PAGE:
Patients are now five times as likely as doctors to believe that patients should have full access to their records, according to a new Accenture survey.
While the number of consumers who believe they should have full access to their records has increased over the past two years — from 84 percent in 2014 to 92 percent today — the number of doctors who shared that belief dropped significantly — from 31 to 18 percent — during the same period.
The U.S. findings, which are a part of a seven-country survey of roughly 8,000 consumers, also found that the number of patients who know exactly what data they can access in their EHRs has increased by more than 50 percent over the past two years, from 39 percent in 2014 to 65 percent today.
“Until now, the flow of clinical information has been to the doctor,” Kaveh Safavi, M.D., J.D., who leads Accenture’s health practice globally, said in a statement. “With digitization driving a new level of information parity, doctors need to embrace – not resist – the notion of patients having complete access to their records.”
The survey also found that most consumers (77 percent) want to see exactly what the doctor sees, not a summary. However, significantly more consumers are likely to access their EHR to stay informed than they are to help with making medical decisions (41 percent vs. 6 percent). The areas cited most often by consumers for using their EHRs to manage their health include having access to lab results (41 percent) and having access to their physician’s notes about the visit (24 percent).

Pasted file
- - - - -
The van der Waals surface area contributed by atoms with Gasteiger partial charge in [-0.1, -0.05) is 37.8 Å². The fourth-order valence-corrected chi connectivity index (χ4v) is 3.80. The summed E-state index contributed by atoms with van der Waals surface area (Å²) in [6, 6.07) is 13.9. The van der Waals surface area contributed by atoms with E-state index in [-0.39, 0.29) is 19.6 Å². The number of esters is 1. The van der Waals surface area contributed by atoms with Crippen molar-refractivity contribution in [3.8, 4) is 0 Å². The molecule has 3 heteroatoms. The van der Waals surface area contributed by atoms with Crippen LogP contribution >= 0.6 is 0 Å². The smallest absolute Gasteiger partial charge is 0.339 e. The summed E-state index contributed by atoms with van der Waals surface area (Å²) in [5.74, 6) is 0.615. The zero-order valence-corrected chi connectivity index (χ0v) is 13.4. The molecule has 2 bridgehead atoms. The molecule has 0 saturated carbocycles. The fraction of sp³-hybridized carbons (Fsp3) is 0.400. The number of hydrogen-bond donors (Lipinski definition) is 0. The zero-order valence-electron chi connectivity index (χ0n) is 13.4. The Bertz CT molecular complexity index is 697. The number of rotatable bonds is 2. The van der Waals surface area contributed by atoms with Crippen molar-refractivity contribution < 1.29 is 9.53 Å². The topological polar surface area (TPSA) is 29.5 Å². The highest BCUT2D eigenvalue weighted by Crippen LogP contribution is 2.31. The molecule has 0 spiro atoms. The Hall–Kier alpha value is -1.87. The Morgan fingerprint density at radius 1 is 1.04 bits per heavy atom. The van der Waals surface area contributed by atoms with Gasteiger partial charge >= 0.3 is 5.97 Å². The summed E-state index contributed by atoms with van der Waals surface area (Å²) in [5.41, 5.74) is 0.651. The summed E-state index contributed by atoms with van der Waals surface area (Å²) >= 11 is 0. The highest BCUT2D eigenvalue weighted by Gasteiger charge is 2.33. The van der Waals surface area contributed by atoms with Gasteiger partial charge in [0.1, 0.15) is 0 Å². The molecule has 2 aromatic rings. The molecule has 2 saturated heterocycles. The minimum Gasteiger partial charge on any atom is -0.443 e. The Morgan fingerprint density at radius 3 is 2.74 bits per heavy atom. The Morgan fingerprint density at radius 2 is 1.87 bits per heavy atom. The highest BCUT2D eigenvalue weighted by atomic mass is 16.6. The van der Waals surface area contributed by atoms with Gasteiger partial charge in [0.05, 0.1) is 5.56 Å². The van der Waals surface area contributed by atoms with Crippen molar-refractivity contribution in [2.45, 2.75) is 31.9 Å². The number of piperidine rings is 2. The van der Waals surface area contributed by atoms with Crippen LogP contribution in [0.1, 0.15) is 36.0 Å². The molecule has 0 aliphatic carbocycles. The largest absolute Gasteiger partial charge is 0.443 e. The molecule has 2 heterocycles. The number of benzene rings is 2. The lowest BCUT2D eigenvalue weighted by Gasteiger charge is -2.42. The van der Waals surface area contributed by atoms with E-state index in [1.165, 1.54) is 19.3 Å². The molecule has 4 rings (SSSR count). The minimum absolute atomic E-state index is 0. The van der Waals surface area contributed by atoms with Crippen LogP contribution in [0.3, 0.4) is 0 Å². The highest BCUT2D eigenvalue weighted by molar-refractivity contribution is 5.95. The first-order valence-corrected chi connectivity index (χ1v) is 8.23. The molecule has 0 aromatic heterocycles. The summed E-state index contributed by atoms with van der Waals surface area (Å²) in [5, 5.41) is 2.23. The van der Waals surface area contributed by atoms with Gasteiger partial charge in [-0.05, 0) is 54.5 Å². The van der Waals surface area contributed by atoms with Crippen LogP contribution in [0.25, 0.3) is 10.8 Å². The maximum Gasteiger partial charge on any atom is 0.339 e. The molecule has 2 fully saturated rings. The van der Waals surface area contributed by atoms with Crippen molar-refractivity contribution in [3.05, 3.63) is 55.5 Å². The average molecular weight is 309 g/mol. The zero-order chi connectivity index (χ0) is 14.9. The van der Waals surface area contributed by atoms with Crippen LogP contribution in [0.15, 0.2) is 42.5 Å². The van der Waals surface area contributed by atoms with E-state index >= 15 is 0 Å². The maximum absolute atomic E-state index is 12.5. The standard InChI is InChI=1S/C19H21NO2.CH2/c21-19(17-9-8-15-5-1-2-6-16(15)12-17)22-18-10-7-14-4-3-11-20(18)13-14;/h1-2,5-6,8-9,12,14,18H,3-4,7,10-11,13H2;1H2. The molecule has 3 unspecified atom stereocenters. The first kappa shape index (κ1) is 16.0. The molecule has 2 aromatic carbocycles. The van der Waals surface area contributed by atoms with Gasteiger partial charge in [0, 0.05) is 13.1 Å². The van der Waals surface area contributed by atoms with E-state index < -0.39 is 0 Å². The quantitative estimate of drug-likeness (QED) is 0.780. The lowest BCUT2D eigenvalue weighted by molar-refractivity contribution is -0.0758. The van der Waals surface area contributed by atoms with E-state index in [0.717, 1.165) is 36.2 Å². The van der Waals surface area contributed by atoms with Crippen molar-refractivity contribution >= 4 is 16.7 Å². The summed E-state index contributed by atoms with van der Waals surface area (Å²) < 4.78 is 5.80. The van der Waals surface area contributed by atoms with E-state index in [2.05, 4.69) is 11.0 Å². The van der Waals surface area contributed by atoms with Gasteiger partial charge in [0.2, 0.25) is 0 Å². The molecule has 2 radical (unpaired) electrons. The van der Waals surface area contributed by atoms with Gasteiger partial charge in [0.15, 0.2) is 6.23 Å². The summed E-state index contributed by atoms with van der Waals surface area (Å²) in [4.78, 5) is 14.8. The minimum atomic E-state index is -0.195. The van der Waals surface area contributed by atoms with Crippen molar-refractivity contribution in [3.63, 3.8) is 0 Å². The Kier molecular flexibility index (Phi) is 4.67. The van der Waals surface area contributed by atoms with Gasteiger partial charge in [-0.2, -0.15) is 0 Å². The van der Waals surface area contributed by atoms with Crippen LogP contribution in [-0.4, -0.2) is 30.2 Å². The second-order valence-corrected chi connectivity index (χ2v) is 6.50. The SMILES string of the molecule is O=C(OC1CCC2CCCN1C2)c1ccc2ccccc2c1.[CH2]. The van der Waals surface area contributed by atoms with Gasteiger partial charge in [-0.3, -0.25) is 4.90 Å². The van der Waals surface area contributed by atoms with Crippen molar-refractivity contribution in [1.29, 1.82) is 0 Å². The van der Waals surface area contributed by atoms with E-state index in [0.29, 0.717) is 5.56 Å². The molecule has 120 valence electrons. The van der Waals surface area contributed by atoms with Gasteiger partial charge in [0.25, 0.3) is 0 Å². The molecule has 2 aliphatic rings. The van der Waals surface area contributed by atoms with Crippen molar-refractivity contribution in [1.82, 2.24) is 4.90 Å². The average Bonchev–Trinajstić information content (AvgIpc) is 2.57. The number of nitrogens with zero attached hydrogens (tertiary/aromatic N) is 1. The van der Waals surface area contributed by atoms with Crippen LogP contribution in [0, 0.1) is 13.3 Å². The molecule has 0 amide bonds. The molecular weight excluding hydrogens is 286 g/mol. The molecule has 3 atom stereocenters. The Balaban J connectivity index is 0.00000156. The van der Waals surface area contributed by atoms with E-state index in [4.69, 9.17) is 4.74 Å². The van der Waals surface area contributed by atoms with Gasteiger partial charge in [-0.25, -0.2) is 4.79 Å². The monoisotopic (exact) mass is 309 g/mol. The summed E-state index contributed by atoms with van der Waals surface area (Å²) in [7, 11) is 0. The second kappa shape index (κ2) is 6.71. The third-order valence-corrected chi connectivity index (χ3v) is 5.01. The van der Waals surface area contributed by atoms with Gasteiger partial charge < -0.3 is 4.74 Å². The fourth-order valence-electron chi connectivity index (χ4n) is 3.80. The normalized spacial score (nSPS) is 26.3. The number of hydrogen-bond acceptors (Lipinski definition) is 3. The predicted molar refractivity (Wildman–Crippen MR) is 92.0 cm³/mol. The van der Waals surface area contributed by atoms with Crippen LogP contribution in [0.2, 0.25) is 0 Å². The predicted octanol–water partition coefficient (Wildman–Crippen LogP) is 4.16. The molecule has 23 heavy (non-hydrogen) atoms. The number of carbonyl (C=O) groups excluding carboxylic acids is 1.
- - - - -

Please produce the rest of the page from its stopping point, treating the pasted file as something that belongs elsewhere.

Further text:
77% of consumers want to see exactly what the doctor sees, not a summary.However, while three-fourths view an EHR as a tool for their primary doctor, only 3 percent of respondents believe that an employer or government organization should have access to their records, and 9 percent believe that a retail clinic should have access to their records.
The majority of consumers also believe they should be able to update certain information in their EHR, including family medical history (cited by 89 percent), new symptoms (87 percent), demographic information (86 percent), changes in symptoms (86 percent) and personal medical history (83 percent). The number of doctors who believe patients should also be able to update various elements of their own records was similar to that for consumers.
Accenture’s survey was conducted by Nielsen between November 2015 and January 2016, involving 8,000 consumers from seven countries, including the United States (2,225 respondents), Australia (1,013), Brazil (1,006), England (1,009), Norway (800), Saudi Arabia (852) and Singapore (935).